New York’s network of more than 2,000 state-run group homes failed to report thousands of cases of abuse to law enforcement officials in 2009, in violation of state law, according to a recent New York Times’ investigation.
The yearlong investigation, released March 12, found that the system “operates with scant oversight and few consequences for employees who abuse (people with disabilities).”
“In hundreds of cases reviewed by The Times, employees who sexually abused, beat or taunted residents were rarely fired, even after repeated offenses, and in many cases, were simply transferred to other group homes run by the state,” according to the article.
The difficultly of firing abusive employees was attributed to, in part, to the Civil Service Employees Association’s zealous defense of its employees. Other significant factors were the lack of proper training by state-run employees and communication issues with people with disabilities alleging abuse by group home workers.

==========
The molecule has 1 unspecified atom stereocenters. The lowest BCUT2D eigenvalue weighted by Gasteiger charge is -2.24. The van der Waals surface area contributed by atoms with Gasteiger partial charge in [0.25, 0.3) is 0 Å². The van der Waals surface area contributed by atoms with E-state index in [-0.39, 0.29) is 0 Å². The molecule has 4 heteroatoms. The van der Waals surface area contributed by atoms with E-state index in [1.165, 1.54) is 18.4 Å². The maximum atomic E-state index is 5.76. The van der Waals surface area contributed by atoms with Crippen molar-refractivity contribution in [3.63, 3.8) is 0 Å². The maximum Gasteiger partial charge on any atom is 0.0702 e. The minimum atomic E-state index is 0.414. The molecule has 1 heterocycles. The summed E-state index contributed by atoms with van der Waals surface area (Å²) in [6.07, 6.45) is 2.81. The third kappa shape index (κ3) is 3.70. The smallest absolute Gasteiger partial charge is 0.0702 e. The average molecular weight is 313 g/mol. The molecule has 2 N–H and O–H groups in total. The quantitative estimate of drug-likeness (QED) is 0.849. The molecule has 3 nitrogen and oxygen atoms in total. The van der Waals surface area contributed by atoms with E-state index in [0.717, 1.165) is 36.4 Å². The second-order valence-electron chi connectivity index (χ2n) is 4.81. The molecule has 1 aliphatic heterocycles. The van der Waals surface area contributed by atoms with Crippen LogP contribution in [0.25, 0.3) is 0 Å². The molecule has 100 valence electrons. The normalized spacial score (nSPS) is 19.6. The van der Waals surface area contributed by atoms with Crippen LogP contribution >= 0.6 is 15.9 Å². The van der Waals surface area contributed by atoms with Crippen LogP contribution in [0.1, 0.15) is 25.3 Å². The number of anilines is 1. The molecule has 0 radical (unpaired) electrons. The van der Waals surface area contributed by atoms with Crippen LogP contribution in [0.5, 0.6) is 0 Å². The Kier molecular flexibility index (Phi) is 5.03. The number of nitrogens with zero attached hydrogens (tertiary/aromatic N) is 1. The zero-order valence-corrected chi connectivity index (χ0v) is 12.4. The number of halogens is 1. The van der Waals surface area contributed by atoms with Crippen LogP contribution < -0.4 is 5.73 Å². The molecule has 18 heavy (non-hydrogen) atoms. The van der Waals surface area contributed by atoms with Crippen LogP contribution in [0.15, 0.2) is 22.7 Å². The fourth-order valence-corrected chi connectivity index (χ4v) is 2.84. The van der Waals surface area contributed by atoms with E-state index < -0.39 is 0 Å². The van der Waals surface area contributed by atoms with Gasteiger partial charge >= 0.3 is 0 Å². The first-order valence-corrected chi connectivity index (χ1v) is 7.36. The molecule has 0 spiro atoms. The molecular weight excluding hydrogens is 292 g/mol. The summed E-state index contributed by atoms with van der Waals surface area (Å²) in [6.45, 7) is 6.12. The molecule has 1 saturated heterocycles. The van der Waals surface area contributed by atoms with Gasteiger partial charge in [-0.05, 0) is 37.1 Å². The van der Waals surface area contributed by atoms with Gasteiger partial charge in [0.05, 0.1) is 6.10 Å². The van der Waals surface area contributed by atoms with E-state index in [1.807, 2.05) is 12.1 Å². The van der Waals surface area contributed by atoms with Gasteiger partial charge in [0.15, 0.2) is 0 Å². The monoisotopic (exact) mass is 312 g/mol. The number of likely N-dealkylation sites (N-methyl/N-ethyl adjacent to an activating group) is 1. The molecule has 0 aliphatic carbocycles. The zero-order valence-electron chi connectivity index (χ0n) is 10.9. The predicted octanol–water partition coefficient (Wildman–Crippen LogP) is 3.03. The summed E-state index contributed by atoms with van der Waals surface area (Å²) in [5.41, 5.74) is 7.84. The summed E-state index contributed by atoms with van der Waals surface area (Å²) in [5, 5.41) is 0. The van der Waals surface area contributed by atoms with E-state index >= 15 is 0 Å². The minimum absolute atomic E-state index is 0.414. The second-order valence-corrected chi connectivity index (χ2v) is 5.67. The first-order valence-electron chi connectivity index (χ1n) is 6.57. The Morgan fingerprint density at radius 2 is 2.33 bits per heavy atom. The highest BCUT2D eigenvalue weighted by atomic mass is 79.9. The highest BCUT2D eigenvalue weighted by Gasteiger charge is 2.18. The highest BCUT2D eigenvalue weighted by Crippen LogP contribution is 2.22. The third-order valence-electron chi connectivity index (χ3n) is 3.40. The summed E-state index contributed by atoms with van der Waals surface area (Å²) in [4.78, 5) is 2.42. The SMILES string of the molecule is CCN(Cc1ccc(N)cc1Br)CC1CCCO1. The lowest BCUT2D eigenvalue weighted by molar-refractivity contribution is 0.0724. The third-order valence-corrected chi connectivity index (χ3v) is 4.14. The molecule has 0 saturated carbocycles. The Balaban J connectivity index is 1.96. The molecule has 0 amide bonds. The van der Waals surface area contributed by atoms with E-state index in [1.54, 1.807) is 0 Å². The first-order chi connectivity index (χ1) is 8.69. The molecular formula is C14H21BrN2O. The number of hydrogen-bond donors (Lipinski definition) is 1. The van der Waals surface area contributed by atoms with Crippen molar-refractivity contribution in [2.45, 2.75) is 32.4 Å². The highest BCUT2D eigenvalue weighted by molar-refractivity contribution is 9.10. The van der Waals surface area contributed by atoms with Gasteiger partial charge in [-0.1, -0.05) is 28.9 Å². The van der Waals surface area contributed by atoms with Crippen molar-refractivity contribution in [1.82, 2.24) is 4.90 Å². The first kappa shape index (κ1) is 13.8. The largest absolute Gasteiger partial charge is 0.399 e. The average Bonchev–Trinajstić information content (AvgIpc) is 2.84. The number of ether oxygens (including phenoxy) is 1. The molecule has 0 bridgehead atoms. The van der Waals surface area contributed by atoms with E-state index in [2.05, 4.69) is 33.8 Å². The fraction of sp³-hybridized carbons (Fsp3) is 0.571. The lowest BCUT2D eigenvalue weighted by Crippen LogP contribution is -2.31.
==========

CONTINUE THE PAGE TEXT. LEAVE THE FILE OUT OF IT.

Of the 13,000 allegations of abuse in the state-run homes in 2009, fewer than 5 percent were referred to police. In sexual assault cases, only about a quarter was referred to the law enforcement officials.
The state initiated termination proceedings against 129 employees of the group homes, but succeeded in firing just 30 of them.
Upon learning of the Times’ findings, Gov. Andrew Cuomo fired the head and chief operating officer of the state’s Commission on Quality of Care and Advocacy for Persons With Disabilities <link no longer available>.
The Commission on Quality of Care and Advocacy for Persons With Disabilities is funded, in part, by the federally funded protection and advocacy system and is a member of the National Disability Rights Network.